John Lothrop Motley: as Historian in American Literature

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      John Lothrop Motley (1814-1877).—As naturally as the love of adventure sent Prescott to the daring exploits of the Spanish feats of arms, so the inborn zeal for civil and religious liberty and hatred of oppression led Motley to turn to the sturdy, patriotic Dutch in their successful struggle against the enslaving power of Spain. Motley's histories are The Rise of the Dutch Republic (1856), The History of the United Netherlands (1860-1868), The Life and Death of John of Barneveld, Advocate of Holland (1874).

John Lothrop Motley Historian in American Literature
John Lothrop Motley

      The difference in temperament between Prescott and Motley is seen in the manner of presenting the character of Philip II. In so far as Prescott drew the picture of Philip II., it is traced with a mild, cool hand. Philip is shown as a tyrant, but he is impelled to his tyranny by motives of conscience. In Motley's The Rise of the Dutch Republic, this oppressor is an accursed scourge of a loyal people, the enemy of progress, of liberty, and of justice. Motley's feelings make his pages burn and flash with fiery denunciation, as well as with exalted praise.

      The Rise of the Dutch Republic is the recital of as heroic a struggle as a small but determined nation ever made against tremendous odds. Amid the swarm of men that crowd the pages of this work, William the Silent, of Orange, the central figure, stands every inch a hero, a leader worthy of his cause and of his people. Motley with an artist's skill shows how this great leader launched Holland on her victorious career. This history is a living story, faithful to facts, but it is written to convince the reader that "freedom of thought, of speech, and of life" are "blessings without which everything that this earth can afford is worthless."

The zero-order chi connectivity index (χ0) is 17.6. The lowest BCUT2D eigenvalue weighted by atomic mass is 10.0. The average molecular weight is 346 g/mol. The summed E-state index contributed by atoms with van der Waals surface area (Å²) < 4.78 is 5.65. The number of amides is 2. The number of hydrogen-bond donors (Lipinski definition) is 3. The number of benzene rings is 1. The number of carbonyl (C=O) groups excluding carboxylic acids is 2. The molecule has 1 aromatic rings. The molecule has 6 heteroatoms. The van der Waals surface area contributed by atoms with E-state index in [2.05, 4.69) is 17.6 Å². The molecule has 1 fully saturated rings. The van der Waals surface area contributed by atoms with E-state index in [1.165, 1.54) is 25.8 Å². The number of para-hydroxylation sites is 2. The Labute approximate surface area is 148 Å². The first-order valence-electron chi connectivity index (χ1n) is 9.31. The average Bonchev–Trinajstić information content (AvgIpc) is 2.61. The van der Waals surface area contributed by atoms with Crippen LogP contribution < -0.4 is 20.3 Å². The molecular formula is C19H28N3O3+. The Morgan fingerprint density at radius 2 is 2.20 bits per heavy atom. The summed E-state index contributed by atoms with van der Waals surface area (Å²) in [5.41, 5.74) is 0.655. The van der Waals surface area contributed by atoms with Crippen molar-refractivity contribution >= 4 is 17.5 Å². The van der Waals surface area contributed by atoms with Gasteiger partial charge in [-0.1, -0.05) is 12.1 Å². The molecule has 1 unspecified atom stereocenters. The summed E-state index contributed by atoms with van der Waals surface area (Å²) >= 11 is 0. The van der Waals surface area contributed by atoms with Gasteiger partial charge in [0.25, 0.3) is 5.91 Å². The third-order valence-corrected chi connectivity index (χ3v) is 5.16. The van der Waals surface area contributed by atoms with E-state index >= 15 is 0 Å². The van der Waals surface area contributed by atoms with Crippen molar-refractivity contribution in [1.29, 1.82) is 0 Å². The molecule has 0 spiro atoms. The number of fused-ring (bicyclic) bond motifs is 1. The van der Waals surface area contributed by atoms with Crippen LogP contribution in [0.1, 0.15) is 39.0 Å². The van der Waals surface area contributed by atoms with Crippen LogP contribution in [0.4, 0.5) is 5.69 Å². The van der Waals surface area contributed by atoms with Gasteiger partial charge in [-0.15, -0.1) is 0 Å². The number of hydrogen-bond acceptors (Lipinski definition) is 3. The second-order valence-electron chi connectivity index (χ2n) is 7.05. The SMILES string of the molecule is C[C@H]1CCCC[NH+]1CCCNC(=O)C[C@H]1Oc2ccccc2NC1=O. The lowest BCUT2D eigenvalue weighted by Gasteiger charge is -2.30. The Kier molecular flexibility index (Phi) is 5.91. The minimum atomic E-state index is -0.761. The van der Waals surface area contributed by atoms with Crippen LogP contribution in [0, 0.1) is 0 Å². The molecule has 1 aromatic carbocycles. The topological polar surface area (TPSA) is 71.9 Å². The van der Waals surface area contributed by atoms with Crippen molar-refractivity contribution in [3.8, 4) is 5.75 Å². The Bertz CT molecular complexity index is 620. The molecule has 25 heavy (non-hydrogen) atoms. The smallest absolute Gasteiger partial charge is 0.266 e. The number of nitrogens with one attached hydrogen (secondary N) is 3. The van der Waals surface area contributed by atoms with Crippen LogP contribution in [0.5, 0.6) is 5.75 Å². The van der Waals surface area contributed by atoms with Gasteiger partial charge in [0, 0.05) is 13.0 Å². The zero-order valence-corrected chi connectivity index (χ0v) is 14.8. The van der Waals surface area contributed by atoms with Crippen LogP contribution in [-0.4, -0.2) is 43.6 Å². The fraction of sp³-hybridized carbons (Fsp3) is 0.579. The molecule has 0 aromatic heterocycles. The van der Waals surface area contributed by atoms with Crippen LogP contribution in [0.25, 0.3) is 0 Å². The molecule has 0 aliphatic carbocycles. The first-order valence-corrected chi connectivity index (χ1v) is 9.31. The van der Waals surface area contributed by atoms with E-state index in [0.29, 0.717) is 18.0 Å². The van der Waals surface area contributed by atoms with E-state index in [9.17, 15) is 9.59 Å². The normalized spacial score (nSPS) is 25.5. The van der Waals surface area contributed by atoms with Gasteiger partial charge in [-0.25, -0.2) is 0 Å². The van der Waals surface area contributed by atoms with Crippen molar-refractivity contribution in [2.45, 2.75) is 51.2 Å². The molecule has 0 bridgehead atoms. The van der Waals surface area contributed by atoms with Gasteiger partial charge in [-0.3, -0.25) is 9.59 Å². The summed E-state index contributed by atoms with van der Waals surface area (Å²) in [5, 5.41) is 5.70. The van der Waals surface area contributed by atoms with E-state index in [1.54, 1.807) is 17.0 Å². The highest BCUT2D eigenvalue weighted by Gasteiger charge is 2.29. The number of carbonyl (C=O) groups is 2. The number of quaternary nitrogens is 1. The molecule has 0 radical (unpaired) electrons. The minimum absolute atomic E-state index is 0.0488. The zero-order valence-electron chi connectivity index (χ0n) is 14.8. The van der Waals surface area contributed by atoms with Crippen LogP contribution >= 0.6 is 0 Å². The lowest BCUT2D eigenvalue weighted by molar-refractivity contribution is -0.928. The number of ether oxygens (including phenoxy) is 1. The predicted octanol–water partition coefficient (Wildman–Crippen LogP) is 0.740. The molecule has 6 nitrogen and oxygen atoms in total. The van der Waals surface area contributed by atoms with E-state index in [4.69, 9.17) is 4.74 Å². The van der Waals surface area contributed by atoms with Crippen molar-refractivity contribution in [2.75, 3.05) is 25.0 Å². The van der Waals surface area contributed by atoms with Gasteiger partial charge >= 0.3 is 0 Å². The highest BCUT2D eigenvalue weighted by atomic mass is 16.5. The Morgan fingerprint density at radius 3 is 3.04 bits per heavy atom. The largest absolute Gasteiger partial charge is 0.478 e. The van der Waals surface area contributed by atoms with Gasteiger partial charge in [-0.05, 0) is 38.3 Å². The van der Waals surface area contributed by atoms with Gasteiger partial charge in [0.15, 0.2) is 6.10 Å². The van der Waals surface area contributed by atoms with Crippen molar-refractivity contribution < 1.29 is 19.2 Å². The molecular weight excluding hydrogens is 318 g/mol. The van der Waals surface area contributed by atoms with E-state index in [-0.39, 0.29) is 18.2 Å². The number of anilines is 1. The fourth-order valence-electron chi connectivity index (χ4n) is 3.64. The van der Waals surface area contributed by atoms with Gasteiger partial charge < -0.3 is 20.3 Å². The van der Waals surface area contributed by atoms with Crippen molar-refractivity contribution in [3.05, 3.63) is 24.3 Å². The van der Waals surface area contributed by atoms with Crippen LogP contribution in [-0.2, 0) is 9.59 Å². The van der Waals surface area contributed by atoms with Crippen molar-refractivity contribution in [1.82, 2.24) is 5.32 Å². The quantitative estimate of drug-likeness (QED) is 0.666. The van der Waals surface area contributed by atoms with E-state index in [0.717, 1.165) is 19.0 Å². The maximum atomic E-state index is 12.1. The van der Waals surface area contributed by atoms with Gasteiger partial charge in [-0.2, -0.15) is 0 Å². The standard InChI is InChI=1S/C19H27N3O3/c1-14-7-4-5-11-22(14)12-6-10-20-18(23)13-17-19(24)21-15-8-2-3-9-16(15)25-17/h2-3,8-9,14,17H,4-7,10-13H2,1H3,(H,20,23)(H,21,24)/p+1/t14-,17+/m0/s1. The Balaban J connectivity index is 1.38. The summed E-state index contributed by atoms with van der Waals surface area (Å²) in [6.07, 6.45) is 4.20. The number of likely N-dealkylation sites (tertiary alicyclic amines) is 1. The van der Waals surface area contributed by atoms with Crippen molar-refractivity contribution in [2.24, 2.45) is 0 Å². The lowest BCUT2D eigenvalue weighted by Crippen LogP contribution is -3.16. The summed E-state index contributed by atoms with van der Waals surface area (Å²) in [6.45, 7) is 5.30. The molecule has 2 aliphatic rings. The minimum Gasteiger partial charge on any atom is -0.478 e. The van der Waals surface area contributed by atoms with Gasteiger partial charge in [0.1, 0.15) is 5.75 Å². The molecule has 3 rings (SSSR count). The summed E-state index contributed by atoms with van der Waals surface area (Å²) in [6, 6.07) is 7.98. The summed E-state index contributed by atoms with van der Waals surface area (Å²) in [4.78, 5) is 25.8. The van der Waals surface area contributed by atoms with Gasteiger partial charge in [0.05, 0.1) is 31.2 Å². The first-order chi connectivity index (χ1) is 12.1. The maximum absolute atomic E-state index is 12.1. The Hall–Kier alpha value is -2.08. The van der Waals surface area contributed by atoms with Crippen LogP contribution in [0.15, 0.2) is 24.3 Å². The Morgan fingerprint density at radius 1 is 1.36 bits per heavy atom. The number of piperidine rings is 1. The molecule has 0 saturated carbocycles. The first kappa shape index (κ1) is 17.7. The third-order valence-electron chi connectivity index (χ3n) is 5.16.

In choosing to write of the struggle of Holland for her freedom, Motley was actuated by the same reason that prompted his forefathers to fight on Bunker Hill. He wanted to play at least a historian's part in presenting "the great spectacle which was to prove to Europe that principles and peoples still existed, and that a phlegmatic nation of merchants and manufacturers could defy the powers of the universe, and risk all their blood and treasure, generation after generation, in a sacred cause."

      The History of the United Netherlands continues this story after Holland, free and united, proved herself a power that could no longer remain unheeded in Europe. The Life and Death of John of Barneveld, which brings the history of Holland down to about 1623, was planned as an introduction to a final history of that great religious and political conflict, called the Thirty Years' War,—a history which Motley did not live to finish.

      Although no historian has spent more time than Motley in searching the musty records and state archives of foreign lands for matter relating to Holland, it was impossible for a man of his temperament, convictions, and purpose to write a calm, dispassionate history. He is not the cool judge, but the earnest advocate, and yet he does not distort facts. He is just and can be coldly critical, even of his heroes, but he is always on one side, the side of liberty and justice, pleading their cause. His temperament gives warmth, eloquence, and dramatic passion to his style. Individual incidents and characters stand forth sharply defined. His subject seems remarkably well suited to him because his love of liberty was a sacred passion. With this feeling to fire his blood, the unflinching Hollander to furnish the story, and his eloquent style to present it worthily, Motley's Rise of the Dutch Republic is a prose epic of Dutch liberty.

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